|Now||2021||Previous||Articles||Road Essays||Road Reviews||Author||Black Authors||Title||Source||Age||Genre||Series||Format||Inclusivity||LGBTA||Portfolio||Artwork||WIP|
Woman 99: 06/15/19
Woman 99 by Greer Macallister is historic fiction set in the San Francisco Bay Area, specifically San Francisco and Napa. Charlotte Smith feels guilty that her sister Phoebe was taken to woman's insane asylum. She decides to follow in Nellie Bly's footsteps and get herself committed so she can find and rescue her sister.
The set up for Woman 99 was like the first few chapters of Laurie R. King's Island of the Mad. But then it spends two thirds of the remainder of the book in the asylum.
The day to day monotony of Charlotte's life as "woman 99" is padded with sappy flashbacks about her romance with Henry or her remembering good and bad times with her sister.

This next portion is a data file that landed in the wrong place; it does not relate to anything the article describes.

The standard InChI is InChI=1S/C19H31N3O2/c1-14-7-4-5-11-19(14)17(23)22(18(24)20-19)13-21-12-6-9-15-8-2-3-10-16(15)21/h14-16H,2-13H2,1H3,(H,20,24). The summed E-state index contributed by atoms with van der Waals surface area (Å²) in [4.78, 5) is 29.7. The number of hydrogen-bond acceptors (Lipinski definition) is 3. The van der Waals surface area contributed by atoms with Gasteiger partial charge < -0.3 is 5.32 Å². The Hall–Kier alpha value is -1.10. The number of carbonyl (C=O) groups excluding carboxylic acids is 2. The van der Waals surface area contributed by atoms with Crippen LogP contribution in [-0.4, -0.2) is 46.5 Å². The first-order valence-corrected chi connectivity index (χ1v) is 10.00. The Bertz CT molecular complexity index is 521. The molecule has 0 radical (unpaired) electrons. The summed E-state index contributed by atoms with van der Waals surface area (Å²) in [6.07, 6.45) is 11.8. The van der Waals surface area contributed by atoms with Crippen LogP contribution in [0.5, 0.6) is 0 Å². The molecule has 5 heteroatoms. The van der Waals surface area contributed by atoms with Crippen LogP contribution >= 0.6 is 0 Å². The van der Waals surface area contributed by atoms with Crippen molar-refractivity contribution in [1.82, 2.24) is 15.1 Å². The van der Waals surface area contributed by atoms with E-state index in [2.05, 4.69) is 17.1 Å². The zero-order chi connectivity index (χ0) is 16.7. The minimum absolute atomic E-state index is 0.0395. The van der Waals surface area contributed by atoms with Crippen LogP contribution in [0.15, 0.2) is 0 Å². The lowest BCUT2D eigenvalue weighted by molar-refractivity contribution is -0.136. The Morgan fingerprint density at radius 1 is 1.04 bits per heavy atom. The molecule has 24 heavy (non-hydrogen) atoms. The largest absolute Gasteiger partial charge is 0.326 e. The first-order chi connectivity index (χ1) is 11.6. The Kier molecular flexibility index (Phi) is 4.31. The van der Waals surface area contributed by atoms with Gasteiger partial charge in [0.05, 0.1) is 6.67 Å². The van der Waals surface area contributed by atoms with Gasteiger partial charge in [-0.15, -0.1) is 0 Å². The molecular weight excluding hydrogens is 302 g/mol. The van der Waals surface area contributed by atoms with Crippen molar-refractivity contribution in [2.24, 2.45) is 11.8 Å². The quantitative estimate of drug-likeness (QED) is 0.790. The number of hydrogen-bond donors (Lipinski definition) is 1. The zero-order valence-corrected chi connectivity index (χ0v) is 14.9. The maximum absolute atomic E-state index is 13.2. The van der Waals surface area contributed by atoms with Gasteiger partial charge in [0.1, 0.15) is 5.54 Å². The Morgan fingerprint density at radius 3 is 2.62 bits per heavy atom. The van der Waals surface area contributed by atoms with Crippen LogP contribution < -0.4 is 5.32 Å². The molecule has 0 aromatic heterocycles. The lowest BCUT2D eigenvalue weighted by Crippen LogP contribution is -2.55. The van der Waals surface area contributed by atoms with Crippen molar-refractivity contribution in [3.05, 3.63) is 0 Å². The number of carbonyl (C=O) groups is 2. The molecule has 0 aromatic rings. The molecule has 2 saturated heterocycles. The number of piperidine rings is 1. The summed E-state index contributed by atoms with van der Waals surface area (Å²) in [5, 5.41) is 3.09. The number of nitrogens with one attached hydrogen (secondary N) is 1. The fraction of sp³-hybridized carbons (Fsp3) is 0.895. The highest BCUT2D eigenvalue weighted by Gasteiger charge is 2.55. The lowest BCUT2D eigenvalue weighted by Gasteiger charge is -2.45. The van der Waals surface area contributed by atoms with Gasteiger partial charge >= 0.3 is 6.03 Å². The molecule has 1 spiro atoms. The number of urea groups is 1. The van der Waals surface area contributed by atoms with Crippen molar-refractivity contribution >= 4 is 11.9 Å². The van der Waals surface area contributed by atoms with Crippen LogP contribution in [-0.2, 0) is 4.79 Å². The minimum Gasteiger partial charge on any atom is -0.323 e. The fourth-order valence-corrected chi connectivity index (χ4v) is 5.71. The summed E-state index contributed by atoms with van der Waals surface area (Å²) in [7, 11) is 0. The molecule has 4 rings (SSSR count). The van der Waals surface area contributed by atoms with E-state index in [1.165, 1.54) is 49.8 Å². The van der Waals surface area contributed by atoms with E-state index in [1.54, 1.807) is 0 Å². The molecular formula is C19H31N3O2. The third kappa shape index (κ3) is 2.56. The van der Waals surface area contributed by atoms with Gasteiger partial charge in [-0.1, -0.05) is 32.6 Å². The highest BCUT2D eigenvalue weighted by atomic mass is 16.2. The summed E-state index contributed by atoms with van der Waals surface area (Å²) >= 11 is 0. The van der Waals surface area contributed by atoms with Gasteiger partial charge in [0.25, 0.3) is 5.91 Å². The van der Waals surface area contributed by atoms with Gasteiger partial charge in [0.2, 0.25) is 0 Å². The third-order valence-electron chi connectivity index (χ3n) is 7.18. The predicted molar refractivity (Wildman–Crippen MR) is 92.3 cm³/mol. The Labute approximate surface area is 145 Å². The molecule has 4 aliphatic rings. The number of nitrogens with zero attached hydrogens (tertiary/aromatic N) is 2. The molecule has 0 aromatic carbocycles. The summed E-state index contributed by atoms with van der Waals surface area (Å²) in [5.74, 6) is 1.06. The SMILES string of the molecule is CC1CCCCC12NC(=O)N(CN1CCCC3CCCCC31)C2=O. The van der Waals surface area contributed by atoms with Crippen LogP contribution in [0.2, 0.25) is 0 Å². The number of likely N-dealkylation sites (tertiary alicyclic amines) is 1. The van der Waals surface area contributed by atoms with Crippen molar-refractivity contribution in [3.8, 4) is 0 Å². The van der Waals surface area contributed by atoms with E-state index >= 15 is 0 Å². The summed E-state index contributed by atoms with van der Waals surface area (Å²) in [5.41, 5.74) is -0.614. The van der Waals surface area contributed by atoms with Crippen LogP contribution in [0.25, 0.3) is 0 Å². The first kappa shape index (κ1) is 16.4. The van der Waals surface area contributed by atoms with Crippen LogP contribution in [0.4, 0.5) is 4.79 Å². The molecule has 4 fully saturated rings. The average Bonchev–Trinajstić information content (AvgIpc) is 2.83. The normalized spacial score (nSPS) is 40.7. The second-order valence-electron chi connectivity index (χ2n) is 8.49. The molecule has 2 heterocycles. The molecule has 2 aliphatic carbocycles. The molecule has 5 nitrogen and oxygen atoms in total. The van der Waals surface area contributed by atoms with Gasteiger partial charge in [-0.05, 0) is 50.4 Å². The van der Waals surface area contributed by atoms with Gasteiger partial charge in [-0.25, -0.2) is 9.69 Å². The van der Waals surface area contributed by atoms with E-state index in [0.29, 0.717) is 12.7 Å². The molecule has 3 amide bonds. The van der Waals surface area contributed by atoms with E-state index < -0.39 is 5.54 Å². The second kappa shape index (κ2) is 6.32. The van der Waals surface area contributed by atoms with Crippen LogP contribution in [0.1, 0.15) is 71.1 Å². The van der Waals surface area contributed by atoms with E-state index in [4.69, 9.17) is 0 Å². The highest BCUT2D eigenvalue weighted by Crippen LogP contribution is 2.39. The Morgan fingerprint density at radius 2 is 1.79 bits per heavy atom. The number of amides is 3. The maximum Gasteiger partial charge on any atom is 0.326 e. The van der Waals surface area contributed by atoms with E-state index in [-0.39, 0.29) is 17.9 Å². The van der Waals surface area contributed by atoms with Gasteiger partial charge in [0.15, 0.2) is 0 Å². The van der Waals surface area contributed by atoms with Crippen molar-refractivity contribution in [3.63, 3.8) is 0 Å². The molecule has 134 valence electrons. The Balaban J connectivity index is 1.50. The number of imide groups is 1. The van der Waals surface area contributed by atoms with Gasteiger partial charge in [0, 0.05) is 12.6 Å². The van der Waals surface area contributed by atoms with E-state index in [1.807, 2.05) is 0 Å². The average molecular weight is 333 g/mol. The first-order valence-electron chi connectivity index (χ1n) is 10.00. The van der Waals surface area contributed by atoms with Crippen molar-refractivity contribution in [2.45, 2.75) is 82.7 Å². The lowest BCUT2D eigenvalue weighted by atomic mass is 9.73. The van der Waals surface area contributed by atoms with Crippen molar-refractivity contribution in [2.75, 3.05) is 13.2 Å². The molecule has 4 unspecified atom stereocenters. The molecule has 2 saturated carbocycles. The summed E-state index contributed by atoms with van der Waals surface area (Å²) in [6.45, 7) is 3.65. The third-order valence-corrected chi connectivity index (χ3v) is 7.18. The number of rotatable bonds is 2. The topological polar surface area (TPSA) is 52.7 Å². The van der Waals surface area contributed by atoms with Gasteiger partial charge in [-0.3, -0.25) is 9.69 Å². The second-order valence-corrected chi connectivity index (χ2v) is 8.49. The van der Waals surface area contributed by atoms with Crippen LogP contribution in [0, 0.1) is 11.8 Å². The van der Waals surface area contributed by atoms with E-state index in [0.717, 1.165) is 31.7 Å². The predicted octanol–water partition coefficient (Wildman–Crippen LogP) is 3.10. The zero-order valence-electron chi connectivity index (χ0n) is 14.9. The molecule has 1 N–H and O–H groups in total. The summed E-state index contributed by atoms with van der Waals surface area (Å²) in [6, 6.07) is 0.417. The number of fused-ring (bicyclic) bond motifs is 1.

As there isn't much detail in the way asylums were run back then, much of the present day narrative is repetitions of Charlotte's day: her meals, the pre-dawn hikes she and her inmates take, her work in the soap room, and her the weekly hosing down sessions.
Eventually she gets enough freedom to actively start looking for Phoebe. Here is where I hoped against all hope that Phoebe was a figment of her deranged imagination. Had she been, this book could have been a delightful blending of Shutter Island by Dennis Lehane (2003) and The Snake Pit by Mary Jane Ward (1946).
Instead, Phoebe is real and is at the asylum. The last third of the book is about her rescue of Phoebe, a grand escape and the consequences for what she experienced and learned at the asylum. The ending took a tangent that I wasn't expecting and actually find horrifying in its own special way.
The ending can be summed up with: